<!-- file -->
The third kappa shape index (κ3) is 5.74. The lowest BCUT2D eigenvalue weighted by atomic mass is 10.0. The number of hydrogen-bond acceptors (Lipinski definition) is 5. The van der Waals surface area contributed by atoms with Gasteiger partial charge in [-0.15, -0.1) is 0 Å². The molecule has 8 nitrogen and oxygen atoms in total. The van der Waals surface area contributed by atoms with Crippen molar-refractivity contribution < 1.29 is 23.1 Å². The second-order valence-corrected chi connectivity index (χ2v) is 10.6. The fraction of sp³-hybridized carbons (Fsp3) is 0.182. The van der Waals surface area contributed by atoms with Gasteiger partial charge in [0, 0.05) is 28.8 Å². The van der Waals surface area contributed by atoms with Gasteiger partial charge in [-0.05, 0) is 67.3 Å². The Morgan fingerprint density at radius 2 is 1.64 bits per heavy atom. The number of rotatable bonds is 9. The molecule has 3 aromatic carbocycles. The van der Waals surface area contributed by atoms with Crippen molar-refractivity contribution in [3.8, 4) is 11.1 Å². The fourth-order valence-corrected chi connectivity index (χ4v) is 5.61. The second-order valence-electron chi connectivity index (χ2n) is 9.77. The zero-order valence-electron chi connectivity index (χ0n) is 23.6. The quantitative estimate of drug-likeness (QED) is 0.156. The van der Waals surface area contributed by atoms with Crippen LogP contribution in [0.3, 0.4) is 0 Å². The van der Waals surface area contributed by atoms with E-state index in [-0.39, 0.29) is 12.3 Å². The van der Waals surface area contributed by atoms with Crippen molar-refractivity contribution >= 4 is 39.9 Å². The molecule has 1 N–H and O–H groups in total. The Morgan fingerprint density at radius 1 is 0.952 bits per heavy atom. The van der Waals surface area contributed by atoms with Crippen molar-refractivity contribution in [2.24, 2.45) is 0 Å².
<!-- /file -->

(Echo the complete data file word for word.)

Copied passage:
The third kappa shape index (κ3) is 5.74. The lowest BCUT2D eigenvalue weighted by atomic mass is 10.0. The number of hydrogen-bond acceptors (Lipinski definition) is 5. The van der Waals surface area contributed by atoms with Gasteiger partial charge in [-0.15, -0.1) is 0 Å². The molecule has 8 nitrogen and oxygen atoms in total. The van der Waals surface area contributed by atoms with Crippen molar-refractivity contribution < 1.29 is 23.1 Å². The second-order valence-corrected chi connectivity index (χ2v) is 10.6. The fraction of sp³-hybridized carbons (Fsp3) is 0.182. The van der Waals surface area contributed by atoms with Gasteiger partial charge in [0, 0.05) is 28.8 Å². The van der Waals surface area contributed by atoms with Gasteiger partial charge in [-0.05, 0) is 67.3 Å². The Morgan fingerprint density at radius 2 is 1.64 bits per heavy atom. The number of rotatable bonds is 9. The molecule has 3 aromatic carbocycles. The van der Waals surface area contributed by atoms with Crippen molar-refractivity contribution in [3.8, 4) is 11.1 Å². The fourth-order valence-corrected chi connectivity index (χ4v) is 5.61. The second-order valence-electron chi connectivity index (χ2n) is 9.77. The zero-order valence-electron chi connectivity index (χ0n) is 23.6. The quantitative estimate of drug-likeness (QED) is 0.156. The van der Waals surface area contributed by atoms with Crippen LogP contribution in [0.3, 0.4) is 0 Å². The van der Waals surface area contributed by atoms with E-state index in [-0.39, 0.29) is 12.3 Å². The van der Waals surface area contributed by atoms with Crippen molar-refractivity contribution >= 4 is 39.9 Å². The molecule has 1 N–H and O–H groups in total. The Morgan fingerprint density at radius 1 is 0.952 bits per heavy atom. The van der Waals surface area contributed by atoms with Crippen molar-refractivity contribution in [2.24, 2.45) is 0 Å².